The Cost Explorer interface lets you view usage, costs, and return on investment for Amazon services. It shows data for the past 13 months and helps you forecast future spend. Create customized views that can help you analyze your costs and identify areas for improvement. Cost Explorer also provides an API that lets you access the data via your analytics tools.
Source: Amazon Web
AWS Budgets lets you set and enforce budgets for specific Amazon services, and receive emails or messages from the Simple Notification Service (SNS) when budgets are reached or exceeded. You can specify an overall cost budget or connect the budget to specific data points, such as number of instances or data usage. The Budgets dashboard provides similar views to those of Cost Explorer, showing how services are being used compared to their budgets.
AWS Trusted Advisor
AWS Trusted Advisor is an automatic tool that provides guidance on best practices for your Amazon services. One of the five areas checked by Trusted Advisor is cost optimization. It provides automated optimization recommendations related to:
- EC2 reserved instance optimization and lease expiration
- Low utilization of EC2 instances
- Idle load balancers
- Underutilized EBS volumes
- Unassociated elastic IP addresses
- Idle DB instances on Amazon RDS
- Redundant Route 53 latency resource record sets
- Underutilized Amazon Redshift clusters
Amazon CloudWatch lets you set alarms based on a large variety of metrics captured from your Amazon services. CloudWatch is commonly used for cost optimization. For example, you can set up an alarm and notification when an EC2 instance’s utilization goes below 30%, investigate why the instance is underused, and take action to right-size the instance or combine workloads.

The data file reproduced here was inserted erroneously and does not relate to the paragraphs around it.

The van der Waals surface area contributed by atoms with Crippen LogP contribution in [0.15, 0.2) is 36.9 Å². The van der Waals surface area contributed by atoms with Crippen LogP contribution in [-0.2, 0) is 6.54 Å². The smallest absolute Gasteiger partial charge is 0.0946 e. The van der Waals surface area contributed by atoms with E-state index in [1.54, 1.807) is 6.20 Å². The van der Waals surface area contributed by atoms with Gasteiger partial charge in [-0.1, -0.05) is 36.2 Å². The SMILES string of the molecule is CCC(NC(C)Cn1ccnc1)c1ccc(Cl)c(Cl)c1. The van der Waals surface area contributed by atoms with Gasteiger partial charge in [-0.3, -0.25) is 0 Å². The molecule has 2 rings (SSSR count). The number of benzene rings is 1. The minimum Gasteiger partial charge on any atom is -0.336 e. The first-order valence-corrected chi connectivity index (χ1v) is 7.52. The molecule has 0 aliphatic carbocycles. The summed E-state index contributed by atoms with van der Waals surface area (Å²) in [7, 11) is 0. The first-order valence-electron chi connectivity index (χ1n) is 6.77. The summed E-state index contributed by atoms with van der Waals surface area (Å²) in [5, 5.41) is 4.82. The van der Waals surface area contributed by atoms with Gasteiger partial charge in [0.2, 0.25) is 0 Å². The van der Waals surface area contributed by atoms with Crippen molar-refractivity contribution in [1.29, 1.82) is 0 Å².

Five Best Practices for Reducing Your Amazon Bill
Now that you better understand Amazon’s pricing philosophy and the tools at your disposal for monitoring and optimizing costs, here are a few quick best practices that can help you substantially reduce your AWS bill.
- Rightsize instances—identify EC2 instances that are underutilized, and downgrade the instance size or move to a different instance family to save costs. For example, if you initially selected a Memory Optimized Instance, but you see your application is not as memory-intensive as expected, switch to a General Purpose instance.
- Delete zombie resources—one of the biggest drains on your AWS bill is continuing to run unused resources that are billed continuously, not per usage. A few examples are EBS volumes, obsolete snapshots, and unused Elastic IP addresses. Use AWS Trusted Advisor to get a list of most of these zombie resources and quickly knock them out.
- Instance scheduling—ideally, instances should only be started when actually used, but this may not be practical for many purposes. A common example is EC2 instances used for ongoing development and testing. These cannot be spawned on demand, but they should only be operational within the working hours of the relevant development team, and shut down when not actually used.